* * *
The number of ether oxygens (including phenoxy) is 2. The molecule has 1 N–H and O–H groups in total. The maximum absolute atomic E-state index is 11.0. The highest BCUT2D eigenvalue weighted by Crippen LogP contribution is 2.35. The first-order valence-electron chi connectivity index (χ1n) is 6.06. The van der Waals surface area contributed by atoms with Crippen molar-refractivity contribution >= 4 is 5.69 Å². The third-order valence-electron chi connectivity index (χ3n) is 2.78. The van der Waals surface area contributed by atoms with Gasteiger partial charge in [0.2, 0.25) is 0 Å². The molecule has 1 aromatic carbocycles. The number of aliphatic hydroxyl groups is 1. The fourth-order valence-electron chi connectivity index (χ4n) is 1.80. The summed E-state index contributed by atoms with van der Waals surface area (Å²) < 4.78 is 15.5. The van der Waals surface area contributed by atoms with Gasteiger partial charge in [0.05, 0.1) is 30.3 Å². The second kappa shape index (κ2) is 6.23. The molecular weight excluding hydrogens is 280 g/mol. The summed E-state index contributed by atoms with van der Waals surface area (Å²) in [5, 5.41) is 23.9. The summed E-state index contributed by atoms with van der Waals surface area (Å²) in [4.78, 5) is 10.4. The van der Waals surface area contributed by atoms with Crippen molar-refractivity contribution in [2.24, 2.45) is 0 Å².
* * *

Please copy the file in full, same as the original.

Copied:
The number of ether oxygens (including phenoxy) is 2. The molecule has 1 N–H and O–H groups in total. The maximum absolute atomic E-state index is 11.0. The highest BCUT2D eigenvalue weighted by Crippen LogP contribution is 2.35. The first-order valence-electron chi connectivity index (χ1n) is 6.06. The van der Waals surface area contributed by atoms with Crippen molar-refractivity contribution >= 4 is 5.69 Å². The third-order valence-electron chi connectivity index (χ3n) is 2.78. The van der Waals surface area contributed by atoms with Gasteiger partial charge in [0.2, 0.25) is 0 Å². The molecule has 1 aromatic carbocycles. The number of aliphatic hydroxyl groups is 1. The fourth-order valence-electron chi connectivity index (χ4n) is 1.80. The summed E-state index contributed by atoms with van der Waals surface area (Å²) < 4.78 is 15.5. The van der Waals surface area contributed by atoms with Gasteiger partial charge in [0.05, 0.1) is 30.3 Å². The second kappa shape index (κ2) is 6.23. The molecular weight excluding hydrogens is 280 g/mol. The summed E-state index contributed by atoms with van der Waals surface area (Å²) in [5, 5.41) is 23.9. The summed E-state index contributed by atoms with van der Waals surface area (Å²) in [4.78, 5) is 10.4. The van der Waals surface area contributed by atoms with Crippen molar-refractivity contribution in [2.24, 2.45) is 0 Å².